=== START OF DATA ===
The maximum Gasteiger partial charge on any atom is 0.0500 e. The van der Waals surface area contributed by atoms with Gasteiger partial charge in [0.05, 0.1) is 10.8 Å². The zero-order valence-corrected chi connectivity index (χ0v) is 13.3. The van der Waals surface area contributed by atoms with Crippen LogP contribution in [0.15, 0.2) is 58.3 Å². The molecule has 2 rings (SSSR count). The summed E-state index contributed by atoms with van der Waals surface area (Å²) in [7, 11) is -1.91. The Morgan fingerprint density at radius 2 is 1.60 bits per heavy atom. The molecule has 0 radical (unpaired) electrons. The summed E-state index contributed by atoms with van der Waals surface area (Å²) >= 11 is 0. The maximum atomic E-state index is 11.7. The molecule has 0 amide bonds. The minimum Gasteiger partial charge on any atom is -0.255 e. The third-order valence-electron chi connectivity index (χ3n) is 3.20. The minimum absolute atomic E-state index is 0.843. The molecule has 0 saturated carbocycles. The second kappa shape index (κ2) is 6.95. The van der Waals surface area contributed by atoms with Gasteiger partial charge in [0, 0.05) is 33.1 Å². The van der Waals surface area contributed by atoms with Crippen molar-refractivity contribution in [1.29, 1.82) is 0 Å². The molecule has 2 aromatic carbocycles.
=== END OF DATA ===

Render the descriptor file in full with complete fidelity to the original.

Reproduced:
The maximum Gasteiger partial charge on any atom is 0.0500 e. The van der Waals surface area contributed by atoms with Gasteiger partial charge in [0.05, 0.1) is 10.8 Å². The zero-order valence-corrected chi connectivity index (χ0v) is 13.3. The van der Waals surface area contributed by atoms with Crippen LogP contribution in [0.15, 0.2) is 58.3 Å². The molecule has 2 rings (SSSR count). The summed E-state index contributed by atoms with van der Waals surface area (Å²) in [7, 11) is -1.91. The Morgan fingerprint density at radius 2 is 1.60 bits per heavy atom. The molecule has 0 radical (unpaired) electrons. The summed E-state index contributed by atoms with van der Waals surface area (Å²) >= 11 is 0. The maximum atomic E-state index is 11.7. The molecule has 0 amide bonds. The minimum Gasteiger partial charge on any atom is -0.255 e. The third-order valence-electron chi connectivity index (χ3n) is 3.20. The minimum absolute atomic E-state index is 0.843. The molecule has 0 saturated carbocycles. The second kappa shape index (κ2) is 6.95. The van der Waals surface area contributed by atoms with Gasteiger partial charge in [0, 0.05) is 33.1 Å². The van der Waals surface area contributed by atoms with Crippen molar-refractivity contribution in [1.29, 1.82) is 0 Å². The molecule has 2 aromatic carbocycles.